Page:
11. 8 The Eisenhower Administration at Home
When Eisenhower was elected to the office of President
in January 1953, his entry marked the 20 year old Democratic control
on the administration of America. By electing the Republican candidate
Eisenhower, the American people had indicated that they wanted a
change. The new administration did not make any basic changes in
the policies of the previous governments. For instance, the new
government headed by Eisenhower was committed to economize and reduce
taxes. At the same time, it continued to follow the social welfare
program introduced under the New Deal and the Fair Deal. This is
evident from the fact that President Eisenhower sponsored many improvements
in the social security programs, allocated financial resources for
roads, education and housing. Further, the new government wished
to check expenditure on foreign, economic and military aid. To the
foreign threat of communism, it did not make any change in it.
Reducing control on the economy
Wage controls that were adopted by the Congress
during the Korea war were lifted in February 1953. Later price controls
were also lifted from many goods. The Defense Production Act
(1950), enacted to strengthen the economy so as to support the Korean
War was allowed to lapse. The Reconstruction Finance Corporation,
which was active right through the Depression and the war, stopped
all its activities. But the rent controls continued in areas where
there was a severe shortage of housing.
State Control of offshore Oil Deposits
Considered to be the most controversial law passed
in the first few months of Eisenhower’s government, it gave the
states the right to control offshore and tidelands oil deposits.
President Truman had vetoed the Bill during his tenure and it had
become a major election issue in 1952.
The National Debt, taxes and the budget
The Congress wished to reduce taxes. But the new
President, believed that taxes should not be reduced until the budget
was balanced. Eisenhower, along with Senator Taft were able to convince
the Congress to extend the excess profit tax. The new government
also tried to cut expenditure on defense on foreign aid, but could
not succeed in doing so.
The St. Lawrence Sea-way and Power Project
The proposal to connect the Great Lakes with the
Atlantic Ocean through the St. Lawrence River had been debated for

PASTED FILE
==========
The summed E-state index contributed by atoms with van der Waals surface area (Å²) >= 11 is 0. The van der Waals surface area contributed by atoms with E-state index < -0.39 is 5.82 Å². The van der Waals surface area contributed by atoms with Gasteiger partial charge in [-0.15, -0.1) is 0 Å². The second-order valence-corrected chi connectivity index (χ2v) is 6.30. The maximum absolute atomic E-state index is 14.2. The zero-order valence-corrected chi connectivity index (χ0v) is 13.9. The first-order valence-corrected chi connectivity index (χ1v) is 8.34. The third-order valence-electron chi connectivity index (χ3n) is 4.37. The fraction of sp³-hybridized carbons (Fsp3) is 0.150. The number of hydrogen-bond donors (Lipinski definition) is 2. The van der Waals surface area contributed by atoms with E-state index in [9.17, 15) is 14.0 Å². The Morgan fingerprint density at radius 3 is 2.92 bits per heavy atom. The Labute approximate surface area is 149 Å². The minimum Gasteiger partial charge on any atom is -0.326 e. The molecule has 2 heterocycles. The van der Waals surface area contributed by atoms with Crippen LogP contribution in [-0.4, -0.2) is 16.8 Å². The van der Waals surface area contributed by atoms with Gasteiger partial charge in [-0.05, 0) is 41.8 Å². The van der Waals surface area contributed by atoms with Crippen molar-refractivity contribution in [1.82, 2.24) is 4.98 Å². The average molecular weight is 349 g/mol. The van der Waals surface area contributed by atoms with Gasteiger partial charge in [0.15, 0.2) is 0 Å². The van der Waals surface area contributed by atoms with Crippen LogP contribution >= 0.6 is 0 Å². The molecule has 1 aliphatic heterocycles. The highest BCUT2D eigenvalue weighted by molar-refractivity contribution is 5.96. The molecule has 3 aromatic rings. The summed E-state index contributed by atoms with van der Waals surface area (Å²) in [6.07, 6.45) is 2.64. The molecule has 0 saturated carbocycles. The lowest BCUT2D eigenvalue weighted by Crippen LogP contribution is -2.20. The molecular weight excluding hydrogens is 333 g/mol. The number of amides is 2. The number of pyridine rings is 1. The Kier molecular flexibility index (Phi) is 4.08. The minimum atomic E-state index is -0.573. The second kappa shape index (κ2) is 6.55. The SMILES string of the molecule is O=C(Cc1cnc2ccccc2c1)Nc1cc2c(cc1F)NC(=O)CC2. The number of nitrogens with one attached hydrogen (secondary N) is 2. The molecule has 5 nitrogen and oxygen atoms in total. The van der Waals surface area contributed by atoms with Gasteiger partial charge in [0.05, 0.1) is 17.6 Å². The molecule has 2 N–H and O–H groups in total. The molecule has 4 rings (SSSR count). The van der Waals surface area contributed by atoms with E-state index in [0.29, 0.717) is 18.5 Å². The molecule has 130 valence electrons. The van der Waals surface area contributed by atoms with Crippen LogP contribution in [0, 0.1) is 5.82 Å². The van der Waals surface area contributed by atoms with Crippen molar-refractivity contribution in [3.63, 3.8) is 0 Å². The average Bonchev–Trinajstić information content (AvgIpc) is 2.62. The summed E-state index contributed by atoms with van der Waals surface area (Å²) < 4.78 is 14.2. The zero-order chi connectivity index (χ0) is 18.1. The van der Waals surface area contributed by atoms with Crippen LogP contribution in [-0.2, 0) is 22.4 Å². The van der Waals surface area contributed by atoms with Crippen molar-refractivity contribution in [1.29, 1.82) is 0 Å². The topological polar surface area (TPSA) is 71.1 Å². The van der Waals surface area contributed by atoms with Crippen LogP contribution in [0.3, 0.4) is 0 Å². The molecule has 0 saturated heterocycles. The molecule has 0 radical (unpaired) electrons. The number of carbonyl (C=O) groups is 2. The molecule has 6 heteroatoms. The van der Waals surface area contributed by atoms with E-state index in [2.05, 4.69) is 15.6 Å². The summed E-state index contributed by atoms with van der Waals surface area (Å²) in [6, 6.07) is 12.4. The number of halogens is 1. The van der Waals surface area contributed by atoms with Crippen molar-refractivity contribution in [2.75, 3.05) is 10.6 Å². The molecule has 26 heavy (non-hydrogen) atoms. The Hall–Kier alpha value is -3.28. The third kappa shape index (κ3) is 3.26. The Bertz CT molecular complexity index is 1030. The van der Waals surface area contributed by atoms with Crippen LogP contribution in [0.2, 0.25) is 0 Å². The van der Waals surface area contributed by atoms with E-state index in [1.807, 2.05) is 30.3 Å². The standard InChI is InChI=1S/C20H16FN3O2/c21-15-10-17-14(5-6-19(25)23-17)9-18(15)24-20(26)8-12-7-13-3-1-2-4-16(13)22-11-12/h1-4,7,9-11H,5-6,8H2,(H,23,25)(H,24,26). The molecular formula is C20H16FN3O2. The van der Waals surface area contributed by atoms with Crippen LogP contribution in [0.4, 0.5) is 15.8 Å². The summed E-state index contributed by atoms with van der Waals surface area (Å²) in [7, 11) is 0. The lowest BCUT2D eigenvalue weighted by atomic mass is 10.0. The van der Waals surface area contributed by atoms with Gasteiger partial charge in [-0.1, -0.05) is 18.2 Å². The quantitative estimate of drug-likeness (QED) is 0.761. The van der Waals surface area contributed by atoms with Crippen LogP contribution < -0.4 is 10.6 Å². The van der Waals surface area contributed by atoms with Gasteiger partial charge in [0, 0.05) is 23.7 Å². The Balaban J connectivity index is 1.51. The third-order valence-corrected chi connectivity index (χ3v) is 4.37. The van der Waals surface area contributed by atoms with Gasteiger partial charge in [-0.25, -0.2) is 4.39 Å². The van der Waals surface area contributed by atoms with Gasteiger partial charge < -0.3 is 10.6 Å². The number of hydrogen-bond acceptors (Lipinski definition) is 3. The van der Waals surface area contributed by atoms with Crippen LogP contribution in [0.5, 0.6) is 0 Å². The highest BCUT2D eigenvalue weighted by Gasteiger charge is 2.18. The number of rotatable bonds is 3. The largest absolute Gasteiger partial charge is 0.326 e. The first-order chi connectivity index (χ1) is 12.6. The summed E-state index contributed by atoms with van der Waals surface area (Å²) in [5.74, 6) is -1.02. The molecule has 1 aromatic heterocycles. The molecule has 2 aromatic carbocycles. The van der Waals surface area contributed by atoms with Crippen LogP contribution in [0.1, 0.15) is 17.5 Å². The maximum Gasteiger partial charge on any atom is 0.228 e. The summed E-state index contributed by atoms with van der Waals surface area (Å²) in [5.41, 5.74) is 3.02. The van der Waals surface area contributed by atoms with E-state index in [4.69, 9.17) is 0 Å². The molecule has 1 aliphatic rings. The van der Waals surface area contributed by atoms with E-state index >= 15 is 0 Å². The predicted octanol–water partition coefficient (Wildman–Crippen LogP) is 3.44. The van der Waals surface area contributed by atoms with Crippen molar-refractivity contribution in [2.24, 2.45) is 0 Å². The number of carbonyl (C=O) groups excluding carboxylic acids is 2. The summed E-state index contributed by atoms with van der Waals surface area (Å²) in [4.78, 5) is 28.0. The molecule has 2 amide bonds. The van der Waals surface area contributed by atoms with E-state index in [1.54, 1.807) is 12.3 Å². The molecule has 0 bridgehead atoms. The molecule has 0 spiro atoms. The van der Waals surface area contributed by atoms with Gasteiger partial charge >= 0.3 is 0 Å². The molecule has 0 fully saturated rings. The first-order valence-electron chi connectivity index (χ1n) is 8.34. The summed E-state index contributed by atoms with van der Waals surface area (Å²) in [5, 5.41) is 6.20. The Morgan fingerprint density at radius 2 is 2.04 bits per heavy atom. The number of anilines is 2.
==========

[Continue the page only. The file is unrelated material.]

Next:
over a quarter of a century. This project also included the proposal
for the construction hydroelectric power plants. Though both Roosevelt
and Truman were in favor of the project, and even conducted talks
with Canada, the Congress had not been very keen on it. So in 1953,
Canada decided to proceed with the project without waiting for the
Congress to give a nod. President Eisenhower successfully persuaded
the Congress to give the New York State the right to join hands
with the Ontario province, to build dams and hydroelectric plants.
The electricity generated was to be shared between New York and
Ontario. A separate agreement was made with New York that it make
some of the electric power available to neighboring states. In 1954,
the Congress gave its approval for the St. Lawrence seaway project
as a joint U.S.-Canada program. The Project helped in converting
many inland cities like Buffalo, Cleveland, Chicago, Detroit, Toledo
and Milwaukee into seaports, accessible to most ocean going ships.
Other Achievements of the Eisenhower Administration
President Eisenhower followed a middle path
policy. Very often, due to this policy, a combination of moderate
Republicans and moderate Democrats gave the President the support
he needed. Inspite of opposition from his own party members (Republicans)
he succeeded in extending the Reciprocal Trade Agreement
- initially for one year and again for a period of three years.
Besides, the number of people covered under the
social security program were also increased under his tenure.
In 1953, the Congress formed the Small Business
Administration to help defend the interests of small businesses
and provide loans to them. In 1954, the government increased the
minimum wage rate to one dollar per hour. The insurance and mortgage
processes under the Housing Act was liberalized to encourage the
buying of houses. A provision was also made to build 45,000 low
cost housing units by 1956.
In 1956, the Federal Highway Bill made provision
for the construction of highways during the next 13 years to connect
cities with a population of 50,000 and more. The federal government
was to allocate $ 20 billion to the states as finance to build the
super highways. The law also provided two and half billion dollars
for the construction of primary, secondary and rural roads. To help
generate additional resources for this government program, the Federal
Gasoline Tax was hiked from 3 to 4 cents a gallon.
In 1952, the Congress had passed the McCarren-Walter
Immigration and Nationality Act after over-riding the President’s
veto. Still the Act remained a subject of major controversy. In
1953, the Act was liberalized to allow 214,000 immigrants into the
country above the specified quota during the next three years. The
aim of this law was to accept in the US people leaving countries
under communist or socialist control.
Agriculture in the country during this period made
some significant achievements in terms of increased production.
At the same time the farmers’ income continued to fall sharply.
This was because the production of farm commodities had far surpassed
the demand in the market.
In the 2 terms that Eisenhower was President, farm
income fell by 25%. This, despite the fact that the government had
invested $8,500,000,000 in surplus crops. Government aid through
subsidies did not help as the average farm made only $2,364 in 1959.
It is not surprising that between 1940 and 1960, the farm population
dropped from 30 million people (approximately) to 15,635,000.